“Functional chewing gum is well-established as an effective way to deliver pharmaceutical active ingredients,” said Michael Llamas, president of Medical Marijuana. “A great example is Nicorette. Within 10 minutes of chewing Nicorette gum, the consumer’s symptoms of nicotine withdrawal begin to ease. Our formulations also have an exceedingly safer side-effect profile compared to the currently available analgesics such as opioids, NSAIDs [nonsteroidal anti-inflammatory drugs], and Paracetamol (Tylenol).”

Dental oncology: Meeting a growing need

Source: Dr.Biscuspid.com

The good news is more cancer patients are surviving than ever before.

The bad news is it creates new challenges for the medical community to provide adequate and appropriate aftercare and treat the many short- and long-term side effects of cancer treatment.

For example, chemotherapy and radiation often cause oral problems such as mucositis, xerostomia, oral and systemic infections, and accelerated caries development. But many dentists refuse to treat cancer patients with these conditions due to the increased risk of osteonecrosis from radiation treatment or bisphosphonate use.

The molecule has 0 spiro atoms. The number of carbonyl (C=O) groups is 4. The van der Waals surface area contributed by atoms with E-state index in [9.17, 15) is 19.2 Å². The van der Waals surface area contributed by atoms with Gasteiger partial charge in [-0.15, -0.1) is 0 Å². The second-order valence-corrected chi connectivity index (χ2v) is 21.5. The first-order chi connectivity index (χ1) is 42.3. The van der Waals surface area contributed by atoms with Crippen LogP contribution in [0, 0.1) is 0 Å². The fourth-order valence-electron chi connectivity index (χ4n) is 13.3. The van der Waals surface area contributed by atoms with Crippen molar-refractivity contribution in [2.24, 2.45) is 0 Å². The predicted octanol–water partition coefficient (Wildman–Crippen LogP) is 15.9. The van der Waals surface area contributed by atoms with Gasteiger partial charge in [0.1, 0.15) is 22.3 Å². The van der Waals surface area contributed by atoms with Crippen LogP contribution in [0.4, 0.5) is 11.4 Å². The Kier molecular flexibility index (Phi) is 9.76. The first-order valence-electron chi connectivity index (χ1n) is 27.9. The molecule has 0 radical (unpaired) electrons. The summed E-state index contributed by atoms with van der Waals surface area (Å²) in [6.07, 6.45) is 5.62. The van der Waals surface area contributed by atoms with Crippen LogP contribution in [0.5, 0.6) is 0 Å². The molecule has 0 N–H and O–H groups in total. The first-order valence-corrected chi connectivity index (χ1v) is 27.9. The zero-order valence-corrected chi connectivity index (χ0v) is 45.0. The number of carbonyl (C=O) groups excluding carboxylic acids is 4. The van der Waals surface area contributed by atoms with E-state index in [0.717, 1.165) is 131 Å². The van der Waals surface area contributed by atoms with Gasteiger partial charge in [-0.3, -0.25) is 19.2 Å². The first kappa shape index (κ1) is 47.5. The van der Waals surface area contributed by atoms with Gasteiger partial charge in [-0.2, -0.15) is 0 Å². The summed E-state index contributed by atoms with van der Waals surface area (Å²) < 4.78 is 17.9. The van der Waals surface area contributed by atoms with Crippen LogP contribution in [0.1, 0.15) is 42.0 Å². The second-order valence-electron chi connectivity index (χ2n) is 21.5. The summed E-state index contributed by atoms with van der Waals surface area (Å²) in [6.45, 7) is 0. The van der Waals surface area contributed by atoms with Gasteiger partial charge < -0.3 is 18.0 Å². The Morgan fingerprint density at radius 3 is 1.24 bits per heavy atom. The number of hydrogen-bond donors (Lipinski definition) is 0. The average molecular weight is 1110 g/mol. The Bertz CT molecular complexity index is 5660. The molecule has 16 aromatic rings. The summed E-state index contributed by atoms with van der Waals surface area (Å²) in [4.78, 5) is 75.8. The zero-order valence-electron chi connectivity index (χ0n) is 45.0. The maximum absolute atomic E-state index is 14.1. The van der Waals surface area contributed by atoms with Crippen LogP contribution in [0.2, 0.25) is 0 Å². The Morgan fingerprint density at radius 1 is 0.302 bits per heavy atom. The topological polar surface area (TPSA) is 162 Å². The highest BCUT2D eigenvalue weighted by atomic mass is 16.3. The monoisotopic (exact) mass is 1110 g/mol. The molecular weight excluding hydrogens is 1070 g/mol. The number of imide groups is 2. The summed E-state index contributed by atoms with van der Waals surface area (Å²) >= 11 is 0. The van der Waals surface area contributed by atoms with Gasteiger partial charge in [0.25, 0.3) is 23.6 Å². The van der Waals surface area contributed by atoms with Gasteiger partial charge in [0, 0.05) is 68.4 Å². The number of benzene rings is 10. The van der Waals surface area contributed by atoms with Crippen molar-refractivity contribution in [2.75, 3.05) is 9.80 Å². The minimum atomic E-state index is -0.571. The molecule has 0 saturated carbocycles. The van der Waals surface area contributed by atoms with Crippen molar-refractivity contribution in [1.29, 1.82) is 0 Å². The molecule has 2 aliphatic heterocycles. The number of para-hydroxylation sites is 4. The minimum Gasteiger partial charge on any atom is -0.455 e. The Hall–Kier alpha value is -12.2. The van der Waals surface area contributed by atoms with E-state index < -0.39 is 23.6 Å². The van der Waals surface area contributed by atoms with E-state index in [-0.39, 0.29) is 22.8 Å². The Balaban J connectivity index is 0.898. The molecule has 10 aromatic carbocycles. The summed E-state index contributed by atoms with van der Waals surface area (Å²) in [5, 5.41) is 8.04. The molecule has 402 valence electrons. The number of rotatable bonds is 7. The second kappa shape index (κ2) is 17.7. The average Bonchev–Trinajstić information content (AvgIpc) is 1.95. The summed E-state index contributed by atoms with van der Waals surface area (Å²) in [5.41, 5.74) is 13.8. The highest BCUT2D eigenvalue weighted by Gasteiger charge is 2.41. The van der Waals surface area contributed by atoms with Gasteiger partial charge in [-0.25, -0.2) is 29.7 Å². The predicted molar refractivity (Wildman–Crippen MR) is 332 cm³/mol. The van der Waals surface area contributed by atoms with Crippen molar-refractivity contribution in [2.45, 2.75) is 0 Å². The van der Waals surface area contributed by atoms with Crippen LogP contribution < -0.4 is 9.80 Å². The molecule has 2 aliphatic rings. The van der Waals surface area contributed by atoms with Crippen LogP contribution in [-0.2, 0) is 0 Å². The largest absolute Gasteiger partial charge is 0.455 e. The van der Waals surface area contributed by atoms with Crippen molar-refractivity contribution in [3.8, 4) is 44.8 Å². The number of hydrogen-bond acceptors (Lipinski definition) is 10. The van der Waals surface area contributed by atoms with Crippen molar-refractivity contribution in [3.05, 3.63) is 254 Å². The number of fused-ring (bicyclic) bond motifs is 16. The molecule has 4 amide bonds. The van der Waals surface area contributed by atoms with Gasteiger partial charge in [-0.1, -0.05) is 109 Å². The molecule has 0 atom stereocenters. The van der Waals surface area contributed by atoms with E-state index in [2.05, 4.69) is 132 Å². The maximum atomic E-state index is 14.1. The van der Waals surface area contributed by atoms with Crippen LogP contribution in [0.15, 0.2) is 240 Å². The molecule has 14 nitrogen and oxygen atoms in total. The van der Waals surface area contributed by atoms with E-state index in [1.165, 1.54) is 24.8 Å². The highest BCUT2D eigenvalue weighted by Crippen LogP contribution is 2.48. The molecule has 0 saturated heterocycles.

Enter Ryan Lee, DDS, MPH, MHA, who is finishing a postgraduate clinical fellowship in dental oncology at Memorial Sloan-Kettering Cancer Center in New York City. He hopes to help solve the shortage of dentists with the training to treat the growing number of cancer patients who need specialized oral care.

Ryan Lee, DDS, is one of a handful of dentists specializing in dental oncology.